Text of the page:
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What It's Like for This Introvert to Raise an Extroverted Kid

Photograph by Twenty20

I’ve always been a bit on the shy side. I hoped it would get better as I grew into adulthood, but the truth is, groups of people make me want to escape.

In high school, I realized my shyness was actually separate from my desire to want to be alone in my room talking with my best friend rather than partying with 50 people. I still liked going out, but I loved having downtime.

Now in my 30s, I have learned to embrace the fact that I'm an introvert. I love catching up over coffee with a close friend versus going out with a group of acquaintances from college at a bar and grill. It's not that I don’t like socializing. I’m a writer, which means I spend a lot of time not talking to people. So, when I get the chance, I love my time in a circle of friends.

I get that my daughter thrives when she's around people, and it's my job to encourage her instead of suppressing her.

But having my daughter has drastically changed my life, and I am having to now force myself out of my comfort zone on a weekly basis. My daughter is loud and proud. She relishes racing around with a pack of kids (bonus points if they’re loud too). She’s barely potty trained, but the girl is schooling me in what it means to be extroverted, to become energized in a crowd and restless when she’s home with just me.

I like the comfort of home. I used to love coming home from my hospital job as a nurse and relaxing on the couch with my husband, who’s also an introvert, talking our days over with pizza. It was exhausting keeping up with the energy of my coworkers.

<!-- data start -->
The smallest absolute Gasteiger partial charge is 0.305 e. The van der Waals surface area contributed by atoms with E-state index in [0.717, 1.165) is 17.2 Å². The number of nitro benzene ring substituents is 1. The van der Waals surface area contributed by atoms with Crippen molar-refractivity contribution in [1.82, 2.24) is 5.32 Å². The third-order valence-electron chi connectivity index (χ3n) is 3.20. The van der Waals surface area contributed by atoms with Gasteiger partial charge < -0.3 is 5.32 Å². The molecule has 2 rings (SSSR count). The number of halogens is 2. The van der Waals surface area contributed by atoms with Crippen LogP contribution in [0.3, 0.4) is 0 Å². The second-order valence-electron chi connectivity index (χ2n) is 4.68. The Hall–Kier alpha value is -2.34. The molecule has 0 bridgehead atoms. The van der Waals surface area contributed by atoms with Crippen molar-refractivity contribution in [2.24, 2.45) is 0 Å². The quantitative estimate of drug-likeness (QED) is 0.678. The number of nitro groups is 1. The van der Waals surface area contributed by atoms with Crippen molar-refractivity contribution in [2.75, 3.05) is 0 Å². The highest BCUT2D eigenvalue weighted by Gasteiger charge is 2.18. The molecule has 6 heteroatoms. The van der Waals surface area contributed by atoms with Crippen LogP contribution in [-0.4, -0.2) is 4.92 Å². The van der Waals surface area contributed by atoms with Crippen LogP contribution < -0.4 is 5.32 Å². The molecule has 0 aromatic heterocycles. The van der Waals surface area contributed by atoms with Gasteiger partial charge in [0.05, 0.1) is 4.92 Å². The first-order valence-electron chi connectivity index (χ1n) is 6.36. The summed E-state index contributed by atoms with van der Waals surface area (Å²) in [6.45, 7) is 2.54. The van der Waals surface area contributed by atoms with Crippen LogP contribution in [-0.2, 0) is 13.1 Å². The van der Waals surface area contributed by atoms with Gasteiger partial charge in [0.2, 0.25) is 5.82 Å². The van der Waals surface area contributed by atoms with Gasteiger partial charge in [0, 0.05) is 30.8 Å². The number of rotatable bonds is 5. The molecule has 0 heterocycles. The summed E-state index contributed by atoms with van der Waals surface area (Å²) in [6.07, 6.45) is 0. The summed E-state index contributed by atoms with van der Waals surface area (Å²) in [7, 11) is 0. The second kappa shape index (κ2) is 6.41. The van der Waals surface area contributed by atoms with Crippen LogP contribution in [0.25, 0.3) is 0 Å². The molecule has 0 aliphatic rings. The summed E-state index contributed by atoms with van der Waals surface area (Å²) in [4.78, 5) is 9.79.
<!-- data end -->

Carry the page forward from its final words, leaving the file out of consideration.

But now I’m home with a baby who just doesn’t quit. She's teaching me what it's like to be constantly around an extrovert. Sometimes she'll climb on me so much before I realize it’s human interaction she’s craving, and a trip to the library is in order. When we’re out in public, she’s the one frantically waving to the woman behind us in the checkout line and babbling about her dress. This means I am the one who needs to turn around and smile and make the dreaded small talk every introvert cringes at. Did I mention I'm terrible at small talk?

I get that my daughter thrives when she's around people, and it's my job to encourage her instead of suppressing her. She’s also pushing me to have new experiences. I may not always like it, and it's certainly not always comfortable, but it's a fine dance you play when you and your child get your energy from difference sources. Isn't that what parenthood is all about, though? No matter what our personalities, we're all being pushed way into the realm of unfamiliar territory and wishing for five minutes of quiet.

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